Dirty Laundry

When it came out a few weeks ago that one of the Duggars’ grown children had a not-so-squeaky-clean of a past, I wasn’t really shocked (click the link if you don’t know the story). Not because I always suspected these children of imperfection, but for the past few years, my involvement in counseling has made me less and less shocked of what any individual is capable of and how much each of us hide from the public’s eye. I am no different!

Although Jesus has redeemed me and I am now on a better path (though still far from perfection), for most

Amanda and I in Dresden in front a Martin Luther statue and the Frauenkirche
Amanda and I in Dresden in front a Martin Luther statue and the Frauenkirche

of my life I was involved in all sorts of behaviors I am not proud of. The state of my heart and my mind was completely darkened and filled with hate – which led me to act out in the first place.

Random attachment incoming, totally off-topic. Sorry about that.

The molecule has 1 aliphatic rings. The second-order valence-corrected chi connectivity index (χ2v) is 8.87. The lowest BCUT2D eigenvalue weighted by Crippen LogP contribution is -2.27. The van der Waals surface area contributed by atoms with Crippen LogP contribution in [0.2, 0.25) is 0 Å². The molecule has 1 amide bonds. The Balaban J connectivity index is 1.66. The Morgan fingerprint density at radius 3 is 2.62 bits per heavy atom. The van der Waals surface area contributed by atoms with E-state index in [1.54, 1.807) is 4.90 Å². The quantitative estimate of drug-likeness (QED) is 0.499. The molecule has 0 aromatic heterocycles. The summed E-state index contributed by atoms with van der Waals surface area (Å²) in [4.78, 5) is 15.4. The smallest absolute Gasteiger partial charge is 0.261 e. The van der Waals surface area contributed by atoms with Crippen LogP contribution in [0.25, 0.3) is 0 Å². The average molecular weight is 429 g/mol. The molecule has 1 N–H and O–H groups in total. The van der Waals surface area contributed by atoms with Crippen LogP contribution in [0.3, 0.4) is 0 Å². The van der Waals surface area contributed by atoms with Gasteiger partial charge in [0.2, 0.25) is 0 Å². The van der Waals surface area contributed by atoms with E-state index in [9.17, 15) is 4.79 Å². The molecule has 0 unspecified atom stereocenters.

Even though the concept of grace is central to the Christian faith, there still seems to be a huge thread of pride that keeps Christians from just being real, which leads us to competition, harmful judgment, self-condemnation, and comparison.This makes it hard for me to keep open and honest about my own past.

And when the whole Josh Duggar thing came out. I thought to myself, Ok, now I definitely do not want to be famous, because if I get famous, that means my dirty laundry will also be hung out to dry and then I will have to experience public humiliation and shame. 

This fearful thought really nagged at me for at least two days – and I knew that there was a deeper issue in my heart that God wanted to address.

Starbucks in Dresden was our second stop, only after witnessing a crazy German soccer mob :)
Starbucks in Dresden was our second stop, only after witnessing a crazy German soccer mob 🙂

I realized that I still viewed Jesus as if He were also looking down on me in a negative way, too.

His life is the example of perfection, so how could I actually relate to him if I still viewed myself as the adulterous woman –  shameful and on the outside? I had no idea I still really struggled with the concept of Jesus’ unconditional love and acceptance over me!